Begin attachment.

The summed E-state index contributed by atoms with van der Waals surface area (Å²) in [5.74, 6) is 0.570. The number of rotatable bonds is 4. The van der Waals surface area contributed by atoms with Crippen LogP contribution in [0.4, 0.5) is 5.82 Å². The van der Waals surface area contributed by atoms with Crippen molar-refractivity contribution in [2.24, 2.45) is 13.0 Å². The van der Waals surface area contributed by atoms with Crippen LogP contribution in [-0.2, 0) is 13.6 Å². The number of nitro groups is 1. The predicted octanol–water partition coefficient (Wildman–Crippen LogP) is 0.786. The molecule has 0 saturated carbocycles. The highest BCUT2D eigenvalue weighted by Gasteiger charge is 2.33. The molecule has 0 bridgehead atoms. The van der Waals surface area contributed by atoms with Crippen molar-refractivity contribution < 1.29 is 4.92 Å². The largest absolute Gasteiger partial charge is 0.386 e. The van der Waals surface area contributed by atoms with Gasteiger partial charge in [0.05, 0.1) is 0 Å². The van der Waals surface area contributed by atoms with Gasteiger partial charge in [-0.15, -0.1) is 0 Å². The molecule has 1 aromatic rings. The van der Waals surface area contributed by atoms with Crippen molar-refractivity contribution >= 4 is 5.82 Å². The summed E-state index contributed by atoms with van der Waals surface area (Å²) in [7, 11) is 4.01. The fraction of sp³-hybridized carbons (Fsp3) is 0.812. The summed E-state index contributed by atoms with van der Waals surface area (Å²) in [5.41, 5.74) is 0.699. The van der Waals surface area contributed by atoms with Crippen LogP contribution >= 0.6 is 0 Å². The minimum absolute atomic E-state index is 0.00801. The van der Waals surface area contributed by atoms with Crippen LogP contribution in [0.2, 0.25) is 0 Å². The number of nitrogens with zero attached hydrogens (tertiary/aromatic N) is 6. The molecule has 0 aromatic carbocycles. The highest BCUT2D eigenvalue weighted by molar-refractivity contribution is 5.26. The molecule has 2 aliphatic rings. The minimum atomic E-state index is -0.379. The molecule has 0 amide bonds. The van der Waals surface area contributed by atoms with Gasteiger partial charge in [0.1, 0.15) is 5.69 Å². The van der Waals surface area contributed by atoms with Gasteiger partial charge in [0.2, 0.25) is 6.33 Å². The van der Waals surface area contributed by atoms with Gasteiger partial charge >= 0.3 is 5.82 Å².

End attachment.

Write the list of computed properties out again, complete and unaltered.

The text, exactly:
The summed E-state index contributed by atoms with van der Waals surface area (Å²) in [5.74, 6) is 0.570. The number of rotatable bonds is 4. The van der Waals surface area contributed by atoms with Crippen LogP contribution in [0.4, 0.5) is 5.82 Å². The van der Waals surface area contributed by atoms with Crippen molar-refractivity contribution in [2.24, 2.45) is 13.0 Å². The van der Waals surface area contributed by atoms with Crippen LogP contribution in [-0.2, 0) is 13.6 Å². The number of nitro groups is 1. The predicted octanol–water partition coefficient (Wildman–Crippen LogP) is 0.786. The molecule has 0 saturated carbocycles. The highest BCUT2D eigenvalue weighted by Gasteiger charge is 2.33. The molecule has 0 bridgehead atoms. The van der Waals surface area contributed by atoms with Crippen molar-refractivity contribution < 1.29 is 4.92 Å². The largest absolute Gasteiger partial charge is 0.386 e. The van der Waals surface area contributed by atoms with Gasteiger partial charge in [0.05, 0.1) is 0 Å². The van der Waals surface area contributed by atoms with Gasteiger partial charge in [-0.15, -0.1) is 0 Å². The molecule has 1 aromatic rings. The van der Waals surface area contributed by atoms with Crippen molar-refractivity contribution >= 4 is 5.82 Å². The summed E-state index contributed by atoms with van der Waals surface area (Å²) in [7, 11) is 4.01. The fraction of sp³-hybridized carbons (Fsp3) is 0.812. The summed E-state index contributed by atoms with van der Waals surface area (Å²) in [5.41, 5.74) is 0.699. The van der Waals surface area contributed by atoms with Crippen LogP contribution >= 0.6 is 0 Å². The minimum absolute atomic E-state index is 0.00801. The van der Waals surface area contributed by atoms with Crippen LogP contribution in [0.2, 0.25) is 0 Å². The number of nitrogens with zero attached hydrogens (tertiary/aromatic N) is 6. The molecule has 0 aromatic carbocycles. The highest BCUT2D eigenvalue weighted by molar-refractivity contribution is 5.26. The molecule has 2 aliphatic rings. The minimum atomic E-state index is -0.379. The molecule has 0 amide bonds. The van der Waals surface area contributed by atoms with Gasteiger partial charge in [0.1, 0.15) is 5.69 Å². The van der Waals surface area contributed by atoms with Gasteiger partial charge in [0.2, 0.25) is 6.33 Å². The van der Waals surface area contributed by atoms with Gasteiger partial charge >= 0.3 is 5.82 Å².